Friday, December 7, 2012

Pronoun for JSC Exam

English clauses always have a subject:
His father has just retired. Was a teacher. > He was a teacher.
I’m waiting for my wife. Is late. > She is late.
Look at the time! Is half past two.> It’s half past two.
except for the imperative (see more)
Go away.
Play it again please.
If we have no other subject we use there or it.

there

We use there as a dummy subject with part of the verb be followed by a noun phrase. (see Clauses, sentences and phrases):
• to introduce a new topic:
There is a meeting this evening. It will start at seven.
There has been an accident. I hope no one is hurt.
• with numbers or quantities:
There was a lot of rain last night.
There must have been more than five hundred in the audience.
• to say where something is:
There used to be a playground at the end of the street.
There are fairies at the bottom of the garden.
I wonder if there will be anyone at home.
• with an indefinite pronoun or expressions of quantity and the to-infinitive:
There is nothing to do in the village.
There was plenty to read in the apartment
There was nothing to watch on television.
There is a lot of work to do

If we want to show the subject of the to-infinitive we use for:
There is nothing for the children to do in the village.
There was plenty for us to read in the apartment
There was nothing for them to watch on television.
There is a lot of work for you to do.
• with an indefinite pronoun or expressions of quantity and an -ing verb:
There is someone waiting to see you.
There were a lot of people shouting and waving.
We use a singular verb if the noun phrase is singular:
There is a meeting this evening. It will start at seven.
There was a lot of rain last night.
There is someone waiting to see you.
We use a plural verb if the noun phrase is plural:
There are more than twenty people waiting to see you.
There were some biscuits in the cupboard.
There were a lot of people shouting and waving.

It

We use it to talk about:
• times and dates:
It’s nearly one o’clock.
It’s my birthday.
• weather:
It’s raining.
It’s a lovely day.
It was getting cold.
• to give an opinion about a place:
It’s very cold in here.
It will be nice when we get home.
It’s very comfortable in my new apartment.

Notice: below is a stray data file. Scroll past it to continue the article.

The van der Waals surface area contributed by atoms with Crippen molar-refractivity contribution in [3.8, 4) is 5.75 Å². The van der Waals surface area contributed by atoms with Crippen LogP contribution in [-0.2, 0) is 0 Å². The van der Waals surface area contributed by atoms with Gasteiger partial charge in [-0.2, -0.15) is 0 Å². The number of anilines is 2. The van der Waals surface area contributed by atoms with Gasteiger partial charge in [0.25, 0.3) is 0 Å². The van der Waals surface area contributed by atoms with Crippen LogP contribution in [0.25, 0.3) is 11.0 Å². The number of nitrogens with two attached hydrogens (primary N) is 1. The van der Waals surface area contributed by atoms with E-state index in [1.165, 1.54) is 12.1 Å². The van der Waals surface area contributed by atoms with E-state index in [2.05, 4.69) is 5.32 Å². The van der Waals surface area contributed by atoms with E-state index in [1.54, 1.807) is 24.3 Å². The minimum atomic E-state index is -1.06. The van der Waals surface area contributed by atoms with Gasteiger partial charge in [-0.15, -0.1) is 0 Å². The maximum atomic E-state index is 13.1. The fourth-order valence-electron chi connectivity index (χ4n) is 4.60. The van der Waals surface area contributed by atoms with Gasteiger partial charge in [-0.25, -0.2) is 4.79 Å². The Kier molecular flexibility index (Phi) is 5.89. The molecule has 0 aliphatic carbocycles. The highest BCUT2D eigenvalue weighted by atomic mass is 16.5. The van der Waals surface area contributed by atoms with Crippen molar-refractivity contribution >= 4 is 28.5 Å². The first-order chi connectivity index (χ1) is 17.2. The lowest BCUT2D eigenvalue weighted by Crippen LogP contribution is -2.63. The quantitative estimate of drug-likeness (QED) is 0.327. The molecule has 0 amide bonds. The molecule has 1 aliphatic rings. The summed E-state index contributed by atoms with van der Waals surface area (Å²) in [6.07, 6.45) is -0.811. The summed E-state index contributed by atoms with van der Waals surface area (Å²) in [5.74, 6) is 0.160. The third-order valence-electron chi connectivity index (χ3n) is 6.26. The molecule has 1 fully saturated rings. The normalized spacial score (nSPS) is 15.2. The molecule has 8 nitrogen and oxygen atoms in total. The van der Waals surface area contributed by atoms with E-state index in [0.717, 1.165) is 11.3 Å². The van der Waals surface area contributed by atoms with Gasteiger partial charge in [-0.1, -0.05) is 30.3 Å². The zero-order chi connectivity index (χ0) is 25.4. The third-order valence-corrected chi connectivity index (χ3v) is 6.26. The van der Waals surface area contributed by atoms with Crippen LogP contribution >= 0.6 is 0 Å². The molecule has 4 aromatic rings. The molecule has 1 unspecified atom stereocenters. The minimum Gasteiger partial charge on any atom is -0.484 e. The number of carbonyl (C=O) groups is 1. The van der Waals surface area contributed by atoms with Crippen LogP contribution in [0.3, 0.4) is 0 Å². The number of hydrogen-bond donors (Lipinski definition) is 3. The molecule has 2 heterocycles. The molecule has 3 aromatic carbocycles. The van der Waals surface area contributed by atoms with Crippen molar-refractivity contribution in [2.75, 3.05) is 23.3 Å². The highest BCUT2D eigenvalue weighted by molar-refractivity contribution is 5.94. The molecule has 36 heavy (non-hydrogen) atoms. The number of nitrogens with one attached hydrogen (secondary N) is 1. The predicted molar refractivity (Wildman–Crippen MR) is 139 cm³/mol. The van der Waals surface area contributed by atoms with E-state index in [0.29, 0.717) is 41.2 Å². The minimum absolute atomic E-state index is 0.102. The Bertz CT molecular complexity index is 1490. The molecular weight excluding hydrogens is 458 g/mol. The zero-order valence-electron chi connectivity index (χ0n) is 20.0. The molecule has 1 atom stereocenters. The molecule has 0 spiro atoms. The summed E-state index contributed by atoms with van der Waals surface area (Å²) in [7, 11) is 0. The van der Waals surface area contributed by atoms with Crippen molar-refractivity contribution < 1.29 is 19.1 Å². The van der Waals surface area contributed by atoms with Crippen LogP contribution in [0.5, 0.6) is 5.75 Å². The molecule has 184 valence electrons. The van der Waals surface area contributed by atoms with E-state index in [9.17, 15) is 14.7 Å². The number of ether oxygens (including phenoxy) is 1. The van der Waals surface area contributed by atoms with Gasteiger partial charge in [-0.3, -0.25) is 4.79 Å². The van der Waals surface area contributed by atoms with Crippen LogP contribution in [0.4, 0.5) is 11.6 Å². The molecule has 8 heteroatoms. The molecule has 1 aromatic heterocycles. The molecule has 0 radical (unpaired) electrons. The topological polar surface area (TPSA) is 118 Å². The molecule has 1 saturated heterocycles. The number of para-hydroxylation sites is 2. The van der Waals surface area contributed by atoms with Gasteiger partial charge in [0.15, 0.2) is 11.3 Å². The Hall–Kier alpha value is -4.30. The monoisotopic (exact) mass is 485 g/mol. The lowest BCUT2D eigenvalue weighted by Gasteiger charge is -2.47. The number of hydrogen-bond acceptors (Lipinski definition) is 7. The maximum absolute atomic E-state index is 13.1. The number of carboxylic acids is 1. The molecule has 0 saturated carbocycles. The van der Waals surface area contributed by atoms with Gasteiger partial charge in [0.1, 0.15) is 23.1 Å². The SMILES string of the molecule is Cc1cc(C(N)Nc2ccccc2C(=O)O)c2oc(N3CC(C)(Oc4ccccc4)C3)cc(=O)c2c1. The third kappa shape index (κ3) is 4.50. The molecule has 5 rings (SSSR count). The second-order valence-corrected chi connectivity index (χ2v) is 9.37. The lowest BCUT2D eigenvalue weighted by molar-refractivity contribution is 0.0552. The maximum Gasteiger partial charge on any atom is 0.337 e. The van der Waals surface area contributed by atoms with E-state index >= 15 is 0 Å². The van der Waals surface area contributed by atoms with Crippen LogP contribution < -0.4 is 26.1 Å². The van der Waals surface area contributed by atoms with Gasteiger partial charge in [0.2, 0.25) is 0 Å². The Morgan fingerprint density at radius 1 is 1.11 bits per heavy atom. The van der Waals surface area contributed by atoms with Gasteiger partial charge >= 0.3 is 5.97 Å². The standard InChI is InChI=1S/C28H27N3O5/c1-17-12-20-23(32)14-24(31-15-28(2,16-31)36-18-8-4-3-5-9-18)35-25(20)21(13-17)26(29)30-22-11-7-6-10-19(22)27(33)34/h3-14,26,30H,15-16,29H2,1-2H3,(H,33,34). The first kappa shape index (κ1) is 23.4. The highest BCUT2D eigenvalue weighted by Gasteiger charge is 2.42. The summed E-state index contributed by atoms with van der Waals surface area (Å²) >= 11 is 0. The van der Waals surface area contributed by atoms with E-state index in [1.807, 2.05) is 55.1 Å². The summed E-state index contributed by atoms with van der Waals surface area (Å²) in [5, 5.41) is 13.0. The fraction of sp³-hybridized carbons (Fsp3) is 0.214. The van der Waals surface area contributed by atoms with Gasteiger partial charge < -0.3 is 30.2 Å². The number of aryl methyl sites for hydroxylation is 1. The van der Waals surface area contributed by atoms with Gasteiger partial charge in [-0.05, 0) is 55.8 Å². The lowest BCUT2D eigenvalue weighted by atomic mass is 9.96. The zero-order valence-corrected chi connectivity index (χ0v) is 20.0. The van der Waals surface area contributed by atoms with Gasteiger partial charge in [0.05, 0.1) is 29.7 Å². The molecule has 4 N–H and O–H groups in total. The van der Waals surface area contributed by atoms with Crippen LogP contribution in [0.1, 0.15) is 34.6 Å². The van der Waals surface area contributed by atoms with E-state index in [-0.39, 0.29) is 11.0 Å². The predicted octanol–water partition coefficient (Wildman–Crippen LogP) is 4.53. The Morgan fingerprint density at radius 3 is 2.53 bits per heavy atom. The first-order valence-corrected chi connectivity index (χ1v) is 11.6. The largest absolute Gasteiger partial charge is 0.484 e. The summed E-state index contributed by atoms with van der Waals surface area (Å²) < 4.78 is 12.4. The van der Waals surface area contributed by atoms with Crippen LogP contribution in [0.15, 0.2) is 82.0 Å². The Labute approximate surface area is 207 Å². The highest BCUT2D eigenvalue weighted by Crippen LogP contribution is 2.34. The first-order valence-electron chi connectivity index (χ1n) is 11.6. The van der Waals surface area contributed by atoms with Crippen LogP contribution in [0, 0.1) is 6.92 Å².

• to give an opinion followed by to-infinitive:
It’s nice to meet you.
It will be great to go on holiday.
It was interesting to meet your brother at last.
• to give an opinion followed by an -ing verb:
It’s great living in Spain.
It’s awful driving in this heavy traffic.
It can be hard work looking after young children.

Using "it" to talk about people

We use it to talk about ourselves:
• on the telephone:
Hello. It’s George.
• when people cannot see us:
[Mary knocks on door] It’s me. It’s Mary.
We use it to talk about other people:
• when we point them out for the first time:
Look. It’s Sir Paul McCartney.
Who’s that? I think it’s John’s brother.
• when we cannot see them and we ask them for their name:
[telephone rings, we pick it up] Hello. Who is it?
[someone knocks on door. We say:] Who is it?

We use you to talk about people in general including the speaker and the hearer:
You can buy this book anywhere > This book is on sale everywhere.
You can’t park here > Parking is not allowed here.
They don’t let you smoke in here > No smoking here
We use they or them to talk about people in general:
They serve good food here.
Ask them for a cheaper ticket.
… especially about the government and the authorities:
They don’t let you smoke in here.
They are going to increase taxes.
They are building a new motorway.
They say it’s going to rain tomorrow.


We use whose to ask questions:
Pattern A   Pattern B
Whose coat is this? or Whose is this coat?
Whose book is that? or Whose is that book?
Whose bags are those? or Whose are those bags?


We use the reciprocal pronouns each other and one another when two or more people do the same thing. Traditionally, each other refers to two people and one another refers to more than two people, but this distinction is disappearing in modern English.
  • Peter and Mary helped one another.
    Peter helped Mary and Mary helped Peter.
  • We sent each other Christmas cards.
    We sent them a Christmas card and they sent us a Christmas card.
  • They didn’t look at one another.
    = He didn't look at her and she didn't look at him.
We also use the possessive forms each other’s and one another’s:
They helped to look after each other’s children.
We often stayed in one another’s houses.
NOTE: We do not use reciprocal pronouns as the subject of a clause.

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